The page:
Nestle Cp.

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  • Topic: Milk, Powdered milk, Condensed milk
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  • Published : April 22, 2009
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Kim Vyacheslav Id 20061627 (part 1 and 9)

1. Organization: the nature of business
Since Henri Nestlé developed the first milk food for infants in 1867, and saved the life of a neighbor’s child, the Nestlé Company has aimed to build a business as the world's leading nutrition, health and wellness company based on sound human values and principles. Nestlé (IPA: /[nɛsle]/) is a multinational packaged food company founded and headquartered in Vevey, Switzerland, and listed on the SWX Swiss Exchange with a turnover of over 87 billion Swiss francs. It originated in a 1905 merger of the Anglo-Swiss Milk Company for milk products established in 1866 by the Page Brothers in Cham, Switzerland, and the Farine Lactée Henri Nestlé Company set up in 1866 by Henri Nestlé to provide an infant food product. The two world wars both affected growth: during the first, dried milk was widely used but the second war caused profits to drop by around 70%. However, sales of the instant coffee Nescafé were boosted by the US military. After the wars, growth was stimulated by acquisitions expanding its range and taking control of several well known brands, so they now include Maggi, Thomy and Nescafé, that are known globally.[2] The company updated its corporate branding in the 1970s.

History

[pic]

Nestlé headquarters in Vevey
The company dates to 1867, when two separate Swiss enterprises were founded that would later form the core of Nestlé. In August of that year, Charles A. and George Page, brothers from Lee County, IL in the United States, established the Anglo-Swiss Condensed Milk Company in Cham. In September, in Vevey, Henri Nestlé developed a milk-based baby food and soon began marketing it. In the succeeding decades both enterprises aggressively expanded their businesses throughout Europe and the United States. (Henri Nestlé retired in 1875, but the company, under new ownership, retained his name as Farine Lactée Henri Nestlé.) In 1877 Anglo-Swiss added milk-based baby foods to its products, and in the following year the Nestlé company added condensed milk, so that the firms became direct and fierce rivals. [pic]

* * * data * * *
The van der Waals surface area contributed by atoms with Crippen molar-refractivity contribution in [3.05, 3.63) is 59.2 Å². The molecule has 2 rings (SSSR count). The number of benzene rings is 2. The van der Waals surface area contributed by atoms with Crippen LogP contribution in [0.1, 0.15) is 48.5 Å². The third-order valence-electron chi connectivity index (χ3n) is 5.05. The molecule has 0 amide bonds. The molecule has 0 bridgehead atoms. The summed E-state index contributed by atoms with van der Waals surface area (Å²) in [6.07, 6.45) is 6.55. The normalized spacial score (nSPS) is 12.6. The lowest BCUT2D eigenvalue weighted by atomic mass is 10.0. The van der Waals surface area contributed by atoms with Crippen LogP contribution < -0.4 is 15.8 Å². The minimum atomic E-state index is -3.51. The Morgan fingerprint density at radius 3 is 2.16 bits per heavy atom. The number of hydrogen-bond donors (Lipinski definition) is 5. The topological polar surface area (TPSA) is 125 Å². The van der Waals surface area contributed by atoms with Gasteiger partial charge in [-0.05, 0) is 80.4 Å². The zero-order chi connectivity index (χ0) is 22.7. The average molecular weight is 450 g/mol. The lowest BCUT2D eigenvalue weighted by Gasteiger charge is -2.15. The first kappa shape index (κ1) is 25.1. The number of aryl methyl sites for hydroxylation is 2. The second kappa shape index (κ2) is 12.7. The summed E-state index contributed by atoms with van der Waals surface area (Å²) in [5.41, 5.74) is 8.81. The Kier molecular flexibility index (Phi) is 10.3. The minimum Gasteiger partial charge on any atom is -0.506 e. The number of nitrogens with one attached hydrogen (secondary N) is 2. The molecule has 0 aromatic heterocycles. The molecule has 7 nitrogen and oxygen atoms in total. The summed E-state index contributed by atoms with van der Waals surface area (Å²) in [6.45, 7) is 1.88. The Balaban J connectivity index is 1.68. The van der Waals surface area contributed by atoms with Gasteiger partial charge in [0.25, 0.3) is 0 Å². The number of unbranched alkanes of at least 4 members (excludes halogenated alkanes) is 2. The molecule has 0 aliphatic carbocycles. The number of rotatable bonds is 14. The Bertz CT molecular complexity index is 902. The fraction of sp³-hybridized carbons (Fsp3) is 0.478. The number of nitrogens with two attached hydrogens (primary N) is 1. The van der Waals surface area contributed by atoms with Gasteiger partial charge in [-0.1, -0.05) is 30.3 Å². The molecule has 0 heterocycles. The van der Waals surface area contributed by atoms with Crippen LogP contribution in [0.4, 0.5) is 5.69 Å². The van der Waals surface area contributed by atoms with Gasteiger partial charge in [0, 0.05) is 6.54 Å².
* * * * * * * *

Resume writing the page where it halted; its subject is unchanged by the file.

Henri Nestlé
In 1905, however, the companies merged to become the Nestlé and Anglo-Swiss Condensed Milk Company, retaining that name until 1947, when the name Nestlé Alimentana SA was taken as a result of the acquisition of Fabrique de Produits Maggi SA (founded 1884) and its holding company, Alimentana SA of Kempttal, Switzerland. Maggi was a major manufacturer of soup mixes and related foodstuffs. The company’s current name was adopted in 1977. By the early 1900s, the company was operating factories in the United States, United Kingdom, Germany and Spain. World War I created new demand for dairy products in the form of government contracts, by the end of the war, Nestlé's production more than doubled. After the war, government contracts dried up and consumers switched back to fresh milk. However, Nestlé's management responded quickly, streamlining operations and reducing debt. The 1920s saw Nestlé's first expansion into new products, with chocolate the company's second most important activity.

Nestlé's logo used until 1970s.
Nestlé felt the effects of World War II immediately. Profits dropped from US$20 million in 1938 to US$6 million in 1939. Factories were established in developing countries, particularly Latin America. Ironically, the war helped with the introduction of the company's newest product, Nescafé, which was a staple drink of the US military. Nestlé's production and sales rose in the wartime economy. The end of World War II was the beginning of a dynamic phase for Nestlé. Growth accelerated and companies were acquired. In 1947 came the merger with Maggi seasonings and soups. Crosse & Blackwell followed in 1950, as did Findus (1963), Libby's (1971) and Stouffer's (1973). Diversification came with a shareholding in L'Oréal in 1974. In 1977, Nestlé made its second venture outside the food industry...
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